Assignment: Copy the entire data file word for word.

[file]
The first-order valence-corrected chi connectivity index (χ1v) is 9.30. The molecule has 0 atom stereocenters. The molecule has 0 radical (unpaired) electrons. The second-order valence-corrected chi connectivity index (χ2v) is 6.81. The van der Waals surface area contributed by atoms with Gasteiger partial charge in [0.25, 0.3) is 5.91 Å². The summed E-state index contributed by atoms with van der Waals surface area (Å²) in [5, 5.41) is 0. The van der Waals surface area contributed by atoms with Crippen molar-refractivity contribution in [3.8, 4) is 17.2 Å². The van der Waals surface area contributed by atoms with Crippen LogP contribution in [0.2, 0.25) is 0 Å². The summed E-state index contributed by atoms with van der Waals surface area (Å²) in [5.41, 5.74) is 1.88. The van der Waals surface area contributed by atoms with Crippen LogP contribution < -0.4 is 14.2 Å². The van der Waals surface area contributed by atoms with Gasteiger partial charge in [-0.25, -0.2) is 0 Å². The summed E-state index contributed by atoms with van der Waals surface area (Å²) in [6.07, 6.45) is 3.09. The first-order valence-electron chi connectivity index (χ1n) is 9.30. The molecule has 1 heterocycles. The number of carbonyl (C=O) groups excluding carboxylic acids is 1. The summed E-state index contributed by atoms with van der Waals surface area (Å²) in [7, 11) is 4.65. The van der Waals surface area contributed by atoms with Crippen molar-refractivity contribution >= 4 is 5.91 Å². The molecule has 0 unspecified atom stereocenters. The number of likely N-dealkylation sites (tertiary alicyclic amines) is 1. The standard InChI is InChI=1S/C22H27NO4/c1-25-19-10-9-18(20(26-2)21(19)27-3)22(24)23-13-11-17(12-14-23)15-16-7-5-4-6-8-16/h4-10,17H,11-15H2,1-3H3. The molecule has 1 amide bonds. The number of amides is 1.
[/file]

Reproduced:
The first-order valence-corrected chi connectivity index (χ1v) is 9.30. The molecule has 0 atom stereocenters. The molecule has 0 radical (unpaired) electrons. The second-order valence-corrected chi connectivity index (χ2v) is 6.81. The van der Waals surface area contributed by atoms with Gasteiger partial charge in [0.25, 0.3) is 5.91 Å². The summed E-state index contributed by atoms with van der Waals surface area (Å²) in [5, 5.41) is 0. The van der Waals surface area contributed by atoms with Crippen molar-refractivity contribution in [3.8, 4) is 17.2 Å². The van der Waals surface area contributed by atoms with Crippen LogP contribution in [0.2, 0.25) is 0 Å². The summed E-state index contributed by atoms with van der Waals surface area (Å²) in [5.41, 5.74) is 1.88. The van der Waals surface area contributed by atoms with Crippen LogP contribution < -0.4 is 14.2 Å². The van der Waals surface area contributed by atoms with Gasteiger partial charge in [-0.25, -0.2) is 0 Å². The summed E-state index contributed by atoms with van der Waals surface area (Å²) in [6.07, 6.45) is 3.09. The first-order valence-electron chi connectivity index (χ1n) is 9.30. The molecule has 1 heterocycles. The number of carbonyl (C=O) groups excluding carboxylic acids is 1. The summed E-state index contributed by atoms with van der Waals surface area (Å²) in [7, 11) is 4.65. The van der Waals surface area contributed by atoms with Crippen molar-refractivity contribution >= 4 is 5.91 Å². The molecule has 0 unspecified atom stereocenters. The number of likely N-dealkylation sites (tertiary alicyclic amines) is 1. The standard InChI is InChI=1S/C22H27NO4/c1-25-19-10-9-18(20(26-2)21(19)27-3)22(24)23-13-11-17(12-14-23)15-16-7-5-4-6-8-16/h4-10,17H,11-15H2,1-3H3. The molecule has 1 amide bonds. The number of amides is 1.